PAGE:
GPS Cycle and Walking Routes

Glen Affric Walks

11 miles (18 km)

Explore this beautiful National Nature Reserve in the Scottish Highlands on this circular walk around Loch Affric. It's a stunning area with lochs, rivers, mountains, pine forest and lots of wildlife to look out for. Keep your eyes peeled for golden eagles, mountain hares andred deer as you make your way through the reserve.
The walk starts from the River Affric car park at the eastern end of the loch. The area is managed by the forestry commission who have devised the River Affric walking trail which runs south from the car park on well laid out paths. The short trail gives great views of the rushing waters of the river and Loch Beinn a Mheadhoi.
The route then follows the Loch Affric Circuit around the Loch Affric. It's a challenging 11 mile path which climbs high above the loch giving wonderful views over the glen. Along the way you'll pass a series of smaller lochs and majestic towering pine forest. There's also fine views of the mountains of Mullach Fraoch-Choire and Mam Sodhail.
To extend your walking in the glen you can head to Plodda Falls where you'll find a spectacular 46 metre high waterfall plunging into the Abhainn Deabhag river.
You can also try the Dog Falls Trail at the north eastern end of Loch Beinn a' Mheadhain.
The lovely waymarked trail takes you along a series of waterfalls to a fabulous viewpoint overlooking the loch.

Postcode

IV4 7LN - Please note: Postcode may be approximate for some rural locations

Please click here for more information

Glen Affric OS Map - Mobile GPS OS Map with Location tracking

Glen Affric Open Street Map - Mobile GPS Map with Location tracking

Dog Walking

The woodland trails in the forest are ideal for dog walking.

Cycle Routes and Walking Routes Nearby

Photos

River Affric - geograph.org.uk - 1088506

River Affric. Looking downstream from the bridge near the car park.

Glen Affric - geograph.org.uk - 1088529

Glen Affric view. Looking down the glen. The fence is to keep deer out so the population inside can be controlled to a level that allows the woodland to regenerate. Non-native species are also being removed and plantations of native Scots Pine thinned to enhance the woodland for wildlife. Timber production is continuing but is a secondary priority in this area. This is a good example of the basic tenet behind the phrase "enhancing biodiversity", that is "making best use of a site's characteristics to enhance the native biodiversity of the wider area in a ecologically and economically sustainable manner". This site has some native ancient woodland (a significant part of the remaining 1% in Scotland) so the best use of the site is to enhance that and build on the populations of native species that exist. This will also enhance tourism. Other areas, with lower existing wildlife value, can be prioritised for timber production.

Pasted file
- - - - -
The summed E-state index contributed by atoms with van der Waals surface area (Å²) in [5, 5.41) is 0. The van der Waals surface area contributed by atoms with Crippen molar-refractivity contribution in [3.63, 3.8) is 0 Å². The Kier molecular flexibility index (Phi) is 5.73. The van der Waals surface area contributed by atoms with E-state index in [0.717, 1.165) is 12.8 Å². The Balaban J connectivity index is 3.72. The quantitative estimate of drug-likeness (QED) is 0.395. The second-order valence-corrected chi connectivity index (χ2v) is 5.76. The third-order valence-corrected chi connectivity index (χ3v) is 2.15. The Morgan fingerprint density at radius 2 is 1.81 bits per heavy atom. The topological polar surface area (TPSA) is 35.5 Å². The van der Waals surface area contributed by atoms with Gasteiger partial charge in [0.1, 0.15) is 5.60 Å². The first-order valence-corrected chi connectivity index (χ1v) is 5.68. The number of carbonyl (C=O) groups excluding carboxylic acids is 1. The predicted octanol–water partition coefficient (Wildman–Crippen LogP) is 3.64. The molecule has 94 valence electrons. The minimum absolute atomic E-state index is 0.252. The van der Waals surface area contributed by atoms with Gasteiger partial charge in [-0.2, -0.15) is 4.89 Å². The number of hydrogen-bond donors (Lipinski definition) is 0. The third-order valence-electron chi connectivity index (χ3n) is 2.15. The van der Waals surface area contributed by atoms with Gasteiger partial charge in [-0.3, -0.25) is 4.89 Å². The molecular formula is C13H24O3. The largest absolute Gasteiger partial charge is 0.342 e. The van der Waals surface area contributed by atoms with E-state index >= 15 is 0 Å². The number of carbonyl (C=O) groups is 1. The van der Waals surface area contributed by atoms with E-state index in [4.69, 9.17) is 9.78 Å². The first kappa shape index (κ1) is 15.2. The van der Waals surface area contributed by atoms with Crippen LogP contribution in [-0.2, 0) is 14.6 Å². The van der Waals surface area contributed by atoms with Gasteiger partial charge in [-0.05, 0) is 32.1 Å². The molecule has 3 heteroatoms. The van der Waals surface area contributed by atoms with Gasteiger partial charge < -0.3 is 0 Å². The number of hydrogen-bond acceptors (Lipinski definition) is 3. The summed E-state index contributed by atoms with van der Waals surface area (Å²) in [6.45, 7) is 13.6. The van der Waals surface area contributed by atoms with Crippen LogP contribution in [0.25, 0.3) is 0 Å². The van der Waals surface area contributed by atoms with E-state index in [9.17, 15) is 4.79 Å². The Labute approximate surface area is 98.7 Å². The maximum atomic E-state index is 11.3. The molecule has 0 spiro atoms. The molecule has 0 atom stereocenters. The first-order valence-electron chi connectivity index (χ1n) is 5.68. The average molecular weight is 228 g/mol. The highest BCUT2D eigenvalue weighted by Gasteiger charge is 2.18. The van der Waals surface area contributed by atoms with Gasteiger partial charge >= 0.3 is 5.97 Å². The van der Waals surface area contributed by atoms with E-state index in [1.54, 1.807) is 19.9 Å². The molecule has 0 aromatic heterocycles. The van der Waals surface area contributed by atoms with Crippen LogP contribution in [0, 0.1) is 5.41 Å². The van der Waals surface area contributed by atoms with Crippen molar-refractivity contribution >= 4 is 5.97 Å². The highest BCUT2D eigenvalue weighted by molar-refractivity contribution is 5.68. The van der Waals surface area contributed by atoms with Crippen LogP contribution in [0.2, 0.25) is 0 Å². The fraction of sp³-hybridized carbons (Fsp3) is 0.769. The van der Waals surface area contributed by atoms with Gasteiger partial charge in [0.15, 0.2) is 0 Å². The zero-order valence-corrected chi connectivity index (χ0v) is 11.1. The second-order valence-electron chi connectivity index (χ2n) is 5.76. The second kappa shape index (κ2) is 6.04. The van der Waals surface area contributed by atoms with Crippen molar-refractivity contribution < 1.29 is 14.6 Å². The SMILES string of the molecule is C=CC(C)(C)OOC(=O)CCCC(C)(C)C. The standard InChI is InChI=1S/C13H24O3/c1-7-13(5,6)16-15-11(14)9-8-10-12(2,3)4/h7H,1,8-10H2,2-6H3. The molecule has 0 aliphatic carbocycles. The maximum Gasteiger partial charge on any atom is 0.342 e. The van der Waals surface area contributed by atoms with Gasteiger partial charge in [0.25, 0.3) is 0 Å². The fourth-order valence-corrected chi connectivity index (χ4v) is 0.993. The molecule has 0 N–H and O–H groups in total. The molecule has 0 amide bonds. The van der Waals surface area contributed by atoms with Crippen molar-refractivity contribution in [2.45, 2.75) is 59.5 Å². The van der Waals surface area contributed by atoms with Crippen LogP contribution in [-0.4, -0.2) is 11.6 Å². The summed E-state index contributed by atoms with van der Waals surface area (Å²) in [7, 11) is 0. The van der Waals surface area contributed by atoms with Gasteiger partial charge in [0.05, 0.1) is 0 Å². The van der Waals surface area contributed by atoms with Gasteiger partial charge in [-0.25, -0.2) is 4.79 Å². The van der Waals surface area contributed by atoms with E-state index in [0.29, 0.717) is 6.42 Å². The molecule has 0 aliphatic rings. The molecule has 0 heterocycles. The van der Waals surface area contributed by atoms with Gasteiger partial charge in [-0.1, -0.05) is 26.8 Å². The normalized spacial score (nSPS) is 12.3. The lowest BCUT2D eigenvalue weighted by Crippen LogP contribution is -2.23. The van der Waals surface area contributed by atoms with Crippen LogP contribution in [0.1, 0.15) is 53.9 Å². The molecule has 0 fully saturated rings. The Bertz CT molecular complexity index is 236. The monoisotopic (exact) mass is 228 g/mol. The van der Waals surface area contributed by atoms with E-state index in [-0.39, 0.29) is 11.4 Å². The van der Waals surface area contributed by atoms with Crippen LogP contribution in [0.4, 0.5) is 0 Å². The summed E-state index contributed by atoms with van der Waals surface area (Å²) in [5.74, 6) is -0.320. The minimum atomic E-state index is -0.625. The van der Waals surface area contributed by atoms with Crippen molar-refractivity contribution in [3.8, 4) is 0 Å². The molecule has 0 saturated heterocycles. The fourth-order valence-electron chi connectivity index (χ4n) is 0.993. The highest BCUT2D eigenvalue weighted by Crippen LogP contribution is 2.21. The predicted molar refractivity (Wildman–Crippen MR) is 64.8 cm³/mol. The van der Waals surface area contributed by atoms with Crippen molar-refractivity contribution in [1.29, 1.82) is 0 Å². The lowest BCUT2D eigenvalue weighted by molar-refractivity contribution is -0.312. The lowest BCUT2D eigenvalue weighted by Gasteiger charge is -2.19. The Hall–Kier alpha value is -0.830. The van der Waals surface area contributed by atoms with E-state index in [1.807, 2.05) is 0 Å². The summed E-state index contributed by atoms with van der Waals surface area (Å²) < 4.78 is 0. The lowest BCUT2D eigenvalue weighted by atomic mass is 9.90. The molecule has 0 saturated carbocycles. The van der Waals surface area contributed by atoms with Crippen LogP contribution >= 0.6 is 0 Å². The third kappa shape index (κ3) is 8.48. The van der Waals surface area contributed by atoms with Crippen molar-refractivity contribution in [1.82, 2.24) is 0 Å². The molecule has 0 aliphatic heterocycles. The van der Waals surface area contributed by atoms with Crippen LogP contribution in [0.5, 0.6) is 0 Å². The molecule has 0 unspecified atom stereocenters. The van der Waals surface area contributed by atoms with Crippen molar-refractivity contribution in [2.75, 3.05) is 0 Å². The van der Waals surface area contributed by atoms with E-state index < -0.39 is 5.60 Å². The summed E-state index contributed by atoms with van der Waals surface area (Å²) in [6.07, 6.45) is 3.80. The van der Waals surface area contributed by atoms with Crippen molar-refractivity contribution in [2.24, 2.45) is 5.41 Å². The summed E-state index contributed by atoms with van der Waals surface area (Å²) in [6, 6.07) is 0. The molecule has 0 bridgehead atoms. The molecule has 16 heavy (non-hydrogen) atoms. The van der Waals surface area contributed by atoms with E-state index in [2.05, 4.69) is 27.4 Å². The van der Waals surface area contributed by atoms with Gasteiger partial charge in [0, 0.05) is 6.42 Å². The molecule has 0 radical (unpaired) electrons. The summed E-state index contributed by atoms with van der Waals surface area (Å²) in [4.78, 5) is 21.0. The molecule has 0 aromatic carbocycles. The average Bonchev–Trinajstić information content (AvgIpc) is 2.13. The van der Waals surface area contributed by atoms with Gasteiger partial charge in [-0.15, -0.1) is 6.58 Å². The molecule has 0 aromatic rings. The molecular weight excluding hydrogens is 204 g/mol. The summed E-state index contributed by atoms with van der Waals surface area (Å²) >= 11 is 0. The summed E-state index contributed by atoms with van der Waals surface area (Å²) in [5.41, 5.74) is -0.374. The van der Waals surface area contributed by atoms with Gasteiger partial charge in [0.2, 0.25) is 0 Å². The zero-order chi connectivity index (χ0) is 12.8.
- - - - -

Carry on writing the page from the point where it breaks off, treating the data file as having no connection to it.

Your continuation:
Coire Loch - geograph.org.uk - 1088505

Coire Loch In Glen Affric. A notable site for dragonflies, especially Azure Hawker.

Track through the Forest - geograph.org.uk - 1088557

Track through the Forest. Running along the south-eastern side of Loch Beinn a' Mheadhoin. Would be great to explore this area with a mountain bike.

Commemorative cairn and viewpoint - geograph.org.uk - 1088535

Commemorative cairn and viewpoint. Looking up Glen Affric to Sgurr na Lapaich. The cairn commemorates all foresters and custodians of environmental heritage, especially H M Steven.

Loch an Amair - geograph.org.uk - 734628

Loch an Amair. Small loch within the woodland on the southern side ofthe glen.

Commemorative plaque - geograph.org.uk - 1088548

Commemorative plaque. The Caledonian Forest Tribute text: This plaque was erected by the Forestry Commission and the Institute of Chartered Foresters as a lasting testament to all the foresters and custodians of environmental heritage who worked tirelessly for the restoration and regeneration of the Caledonian Forest. None more so than H M Steven (1893-1969), Professor of Forestry University of Aberdeen and President of the Society of Foresters (1950-51) who visited this place in September 1959. "My plea is that because these woodlands are a unique heritage, they should be managed to ensure that they will be perpetuated and developed alike for their historical, ecological and practical forestry importance" Hopefully the forest itself will be a longer lasting testament to their work.

Trees in the river - geograph.org.uk - 1088564

Trees in the river. Some sallows have found a spot to grow in the River Affric. A bit exposed but it's working so far.

Video

GPS Files

GPX File

Glen Affric.gpx (On Desktop:Right Click>'Save As. On Ipad/Iphone:Click and hold>Share>Save to Files')

Memory Map Route

Glen Affric.mmo (On Desktop:Right Click>'Save As. On Ipad/Iphone:Click and hold >Share>Save to Files)